Harvard agrees to return $8.6M Covid-19 relief fund day after Trump shames university
Two other prestigious schools — Princeton and Stanford — also said they would not take the relief funds
The prestigious Harvard University decided to backtrack in the face of President Donald Trump’s criticism over it taking money from the coronavirus pandemic relief package. On Wednesday, April 22, a spokesperson of the school confirmed that it will not take the money that has been allocated to universities in the coronavirus bailout package. Trump thanked Harvard for its decision at his afternoon press briefing. "They're not accepting the money so that's great, so I want to thank Harvard," he said.
Just a day ago, Trump expressed his disappointment over Harvard and other big companies taking money from the taxpayers' funds that are meant to help small businesses during the pandemic. At least 22M people have lost jobs because of the widespread shutdown caused by the deadly virus. The president said he wanted Harvard to pay the money back, citing its massive endowment reserve of nearly $41B.
Endowment system should be looked into, Trump tweets
Trump tweeted on the matter later again, even warning that the entire endowment system should be looked into.
Harvard faced backlash over receiving $8.6M although the institute said it had not applied to receive money from the paycheck protection funds aimed at protecting small businesses and even called reports claiming this as baseless.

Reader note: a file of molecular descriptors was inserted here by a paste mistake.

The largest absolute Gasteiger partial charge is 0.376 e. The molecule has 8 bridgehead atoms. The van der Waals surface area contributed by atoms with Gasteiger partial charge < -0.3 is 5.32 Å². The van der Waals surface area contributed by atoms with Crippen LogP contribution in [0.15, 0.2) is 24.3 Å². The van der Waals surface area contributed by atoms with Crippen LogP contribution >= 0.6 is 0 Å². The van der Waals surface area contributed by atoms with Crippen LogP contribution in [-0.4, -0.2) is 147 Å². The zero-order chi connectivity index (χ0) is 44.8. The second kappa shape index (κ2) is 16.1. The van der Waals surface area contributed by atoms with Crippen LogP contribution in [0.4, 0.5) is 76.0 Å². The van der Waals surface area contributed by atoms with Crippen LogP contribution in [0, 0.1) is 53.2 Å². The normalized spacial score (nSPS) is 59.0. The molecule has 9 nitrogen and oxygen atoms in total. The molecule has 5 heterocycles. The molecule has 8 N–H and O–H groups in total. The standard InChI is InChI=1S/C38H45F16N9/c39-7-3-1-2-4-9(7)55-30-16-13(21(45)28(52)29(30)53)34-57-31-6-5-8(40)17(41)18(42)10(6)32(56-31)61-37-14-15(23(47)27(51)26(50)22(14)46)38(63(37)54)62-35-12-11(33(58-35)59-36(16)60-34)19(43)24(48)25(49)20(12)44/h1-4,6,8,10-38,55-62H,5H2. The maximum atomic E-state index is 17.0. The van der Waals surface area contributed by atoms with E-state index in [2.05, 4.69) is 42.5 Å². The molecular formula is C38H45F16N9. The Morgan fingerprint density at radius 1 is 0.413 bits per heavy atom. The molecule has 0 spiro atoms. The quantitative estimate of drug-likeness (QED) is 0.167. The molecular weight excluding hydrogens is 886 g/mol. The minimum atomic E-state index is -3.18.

"Like most colleges and universities, Harvard has been allocated funds as part of the CARES Act Higher Education Emergency Relief Fund. Harvard has committed that 100% of these emergency higher education funds will be used to provide direct assistance to students facing urgent financial needs due to the COVID-19 pandemic," the spokesperson added and even backed the president saying he is right that it was not right for the institution to receive funds that were to help small businesses.
Texas Senator Ted Cruz, a Harvard alumnus who contested against Trump in the 2016 Republican presidential primaries, also slammed the institution. He also called the institution's move of taking taxpayers' funds "ridiculous" and showed his support for the president with a tweet. Later, he called Harvard's refusal to take the money "terrific news".
Harvard doesn't clarify the reason for its decision
According to a report in Forbes, Harvard authorities did not clarify the reason behind its decision. Harvard President Lawrence Bacow was not available for an interview either.
An emailed statement from Harvard said the school was concerned that "the intense focus by politicians and others on Harvard in connection with this program may undermine participation in a relief effort that Congress created and the President signed into law for the purpose of helping students and institutions whose financial challenges in coming months may be most severe".
An earlier report in the BBC said Harvard was not okay with returning the funds, citing they would help the needy students who are facing hardships due to the pandemic. Meanwhile, two other prestigious schools — Princeton and Stanford — also said they would not take the relief funds.
Senior advisor in the education policy program at New America, a non-partisan think tank based in DC, Iris Palmer, said other reputed schools like Yale, MIT and Columbia could also give in under what he called "political pressure", the Forbes report added.